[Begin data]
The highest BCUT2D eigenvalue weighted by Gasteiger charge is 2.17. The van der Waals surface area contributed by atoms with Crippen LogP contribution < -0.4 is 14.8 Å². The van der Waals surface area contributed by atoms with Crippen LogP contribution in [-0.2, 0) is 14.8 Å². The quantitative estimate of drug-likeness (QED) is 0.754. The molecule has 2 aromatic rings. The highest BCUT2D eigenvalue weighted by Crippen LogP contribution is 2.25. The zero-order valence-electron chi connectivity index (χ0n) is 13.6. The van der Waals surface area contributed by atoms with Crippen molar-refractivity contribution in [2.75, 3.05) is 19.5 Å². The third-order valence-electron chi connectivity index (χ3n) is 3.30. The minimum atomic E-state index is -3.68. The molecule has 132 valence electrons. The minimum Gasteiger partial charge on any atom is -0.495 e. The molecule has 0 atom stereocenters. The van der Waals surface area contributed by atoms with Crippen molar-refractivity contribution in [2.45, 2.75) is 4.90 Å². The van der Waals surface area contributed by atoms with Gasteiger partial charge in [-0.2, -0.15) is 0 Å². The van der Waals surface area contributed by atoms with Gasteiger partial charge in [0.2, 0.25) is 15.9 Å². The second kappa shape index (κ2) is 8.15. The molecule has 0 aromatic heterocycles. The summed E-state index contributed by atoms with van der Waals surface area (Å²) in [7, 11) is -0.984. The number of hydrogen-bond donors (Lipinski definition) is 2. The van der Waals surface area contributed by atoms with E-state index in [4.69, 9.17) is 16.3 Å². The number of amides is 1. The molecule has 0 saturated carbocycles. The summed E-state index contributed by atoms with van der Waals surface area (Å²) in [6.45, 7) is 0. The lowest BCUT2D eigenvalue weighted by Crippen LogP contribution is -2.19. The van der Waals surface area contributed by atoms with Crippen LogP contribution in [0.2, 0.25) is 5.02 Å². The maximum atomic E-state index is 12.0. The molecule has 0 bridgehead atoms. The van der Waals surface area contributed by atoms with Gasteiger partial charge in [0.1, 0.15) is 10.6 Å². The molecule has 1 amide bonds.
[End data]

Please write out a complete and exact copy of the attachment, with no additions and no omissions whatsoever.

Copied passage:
The highest BCUT2D eigenvalue weighted by Gasteiger charge is 2.17. The van der Waals surface area contributed by atoms with Crippen LogP contribution < -0.4 is 14.8 Å². The van der Waals surface area contributed by atoms with Crippen LogP contribution in [-0.2, 0) is 14.8 Å². The quantitative estimate of drug-likeness (QED) is 0.754. The molecule has 2 aromatic rings. The highest BCUT2D eigenvalue weighted by Crippen LogP contribution is 2.25. The zero-order valence-electron chi connectivity index (χ0n) is 13.6. The van der Waals surface area contributed by atoms with Crippen molar-refractivity contribution in [2.75, 3.05) is 19.5 Å². The third-order valence-electron chi connectivity index (χ3n) is 3.30. The minimum atomic E-state index is -3.68. The molecule has 132 valence electrons. The minimum Gasteiger partial charge on any atom is -0.495 e. The molecule has 0 atom stereocenters. The van der Waals surface area contributed by atoms with Crippen molar-refractivity contribution in [2.45, 2.75) is 4.90 Å². The van der Waals surface area contributed by atoms with Gasteiger partial charge in [-0.2, -0.15) is 0 Å². The van der Waals surface area contributed by atoms with Gasteiger partial charge in [0.2, 0.25) is 15.9 Å². The second kappa shape index (κ2) is 8.15. The molecule has 0 aromatic heterocycles. The summed E-state index contributed by atoms with van der Waals surface area (Å²) in [7, 11) is -0.984. The number of hydrogen-bond donors (Lipinski definition) is 2. The van der Waals surface area contributed by atoms with E-state index in [4.69, 9.17) is 16.3 Å². The number of amides is 1. The molecule has 0 saturated carbocycles. The summed E-state index contributed by atoms with van der Waals surface area (Å²) in [6.45, 7) is 0. The lowest BCUT2D eigenvalue weighted by Crippen LogP contribution is -2.19. The van der Waals surface area contributed by atoms with Crippen LogP contribution in [0.2, 0.25) is 5.02 Å². The maximum atomic E-state index is 12.0. The molecule has 0 bridgehead atoms. The van der Waals surface area contributed by atoms with Gasteiger partial charge in [0.1, 0.15) is 10.6 Å². The molecule has 1 amide bonds.